JBM  Vol.5 No.11 , November 2017
Practical Use of Acoustic Rhinometry for Quantitative Assessment of Nasal Obstruction in an Allergic Model Using Macaque Monkeys
Abstract: Nasal obstruction, a primary symptom of allergic rhinitis, results in breathing difficulties and decreases quality of life in patients. Quantitative methods are required for diagnosis of nasal obstruction to accurately assess drug efficacy, not only in patients but also in animal models. Acoustic rhinometry is a non-invasive technique to measure nasal airway patency using acoustic reflections. To date, little information on its application in non-human primates (NHP) has been accumulated. Macaque monkeys are a practical NHP model because of their high similarity with humans in their biomedical nature, including genomic and immunologic events and morphology. We established an allergic rhinitis model of cynomolgusmacaque (Macaca fascicularis) sensitized with Japanese cedar pollen and applied acoustic rhinometry to measure nasal congestion. The extent of nasal congestion followed by allergen challenge was successfully quantified as the minimal cross-sectional area (MCA) of the nasal passage for the first time in an NHP allergic model. We also applied this acoustic technique to evaluate the efficacy of an antihistamine drug, fexofenadine. The acoustic assessment achieved quantitative evaluation of the efficacy of fexofenadine on nasal congestion in a macaque allergic model.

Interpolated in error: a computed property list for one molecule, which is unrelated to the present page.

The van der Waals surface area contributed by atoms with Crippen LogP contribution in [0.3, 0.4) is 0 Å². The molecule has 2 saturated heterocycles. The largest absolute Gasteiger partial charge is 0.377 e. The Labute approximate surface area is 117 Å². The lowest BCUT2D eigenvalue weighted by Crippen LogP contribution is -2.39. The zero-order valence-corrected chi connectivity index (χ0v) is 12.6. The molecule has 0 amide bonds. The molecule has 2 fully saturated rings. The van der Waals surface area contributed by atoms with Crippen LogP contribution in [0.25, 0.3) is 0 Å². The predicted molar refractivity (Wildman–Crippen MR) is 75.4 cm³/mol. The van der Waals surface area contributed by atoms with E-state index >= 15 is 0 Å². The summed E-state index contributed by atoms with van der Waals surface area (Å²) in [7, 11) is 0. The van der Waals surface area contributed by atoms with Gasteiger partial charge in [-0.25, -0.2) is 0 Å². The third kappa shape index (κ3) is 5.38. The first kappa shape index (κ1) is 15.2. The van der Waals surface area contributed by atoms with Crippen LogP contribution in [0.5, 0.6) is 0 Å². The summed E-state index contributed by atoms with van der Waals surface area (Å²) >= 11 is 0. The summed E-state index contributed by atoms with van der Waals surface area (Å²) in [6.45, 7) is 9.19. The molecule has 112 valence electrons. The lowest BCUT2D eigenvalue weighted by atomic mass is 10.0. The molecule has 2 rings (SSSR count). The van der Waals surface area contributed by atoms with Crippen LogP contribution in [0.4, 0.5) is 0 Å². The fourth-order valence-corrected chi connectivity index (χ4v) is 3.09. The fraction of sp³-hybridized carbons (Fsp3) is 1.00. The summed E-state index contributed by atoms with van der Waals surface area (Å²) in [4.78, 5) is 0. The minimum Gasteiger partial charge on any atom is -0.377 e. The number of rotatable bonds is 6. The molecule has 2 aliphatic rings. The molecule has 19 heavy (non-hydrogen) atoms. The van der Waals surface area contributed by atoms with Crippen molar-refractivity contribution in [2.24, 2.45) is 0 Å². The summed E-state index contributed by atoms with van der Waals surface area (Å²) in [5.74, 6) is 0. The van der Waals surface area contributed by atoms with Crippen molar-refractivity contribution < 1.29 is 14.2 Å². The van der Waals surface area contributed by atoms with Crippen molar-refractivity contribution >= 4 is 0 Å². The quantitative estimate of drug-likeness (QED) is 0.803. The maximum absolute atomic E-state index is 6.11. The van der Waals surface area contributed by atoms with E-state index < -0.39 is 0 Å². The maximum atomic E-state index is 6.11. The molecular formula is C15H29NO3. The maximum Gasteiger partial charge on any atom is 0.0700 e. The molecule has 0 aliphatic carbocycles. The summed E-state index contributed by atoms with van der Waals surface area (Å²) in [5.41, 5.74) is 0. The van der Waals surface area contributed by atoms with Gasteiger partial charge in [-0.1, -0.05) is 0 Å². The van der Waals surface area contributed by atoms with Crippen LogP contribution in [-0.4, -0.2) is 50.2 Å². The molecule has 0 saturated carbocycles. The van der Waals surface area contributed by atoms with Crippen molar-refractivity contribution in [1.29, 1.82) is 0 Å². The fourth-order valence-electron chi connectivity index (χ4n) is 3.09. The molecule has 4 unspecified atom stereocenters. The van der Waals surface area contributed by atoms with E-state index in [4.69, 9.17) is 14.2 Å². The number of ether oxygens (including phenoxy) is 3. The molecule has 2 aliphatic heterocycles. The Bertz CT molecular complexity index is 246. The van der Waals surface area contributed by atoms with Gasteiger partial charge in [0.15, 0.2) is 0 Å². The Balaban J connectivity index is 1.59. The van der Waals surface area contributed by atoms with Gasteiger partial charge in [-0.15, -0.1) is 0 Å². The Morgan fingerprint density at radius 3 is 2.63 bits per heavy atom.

Cite this paper: Mitsunaga, F. , Nakamura, S. , Ohki, M. (2017) Practical Use of Acoustic Rhinometry for Quantitative Assessment of Nasal Obstruction in an Allergic Model Using Macaque Monkeys. Journal of Biosciences and Medicines, 5, 27-32. doi: 10.4236/jbm.2017.511004.

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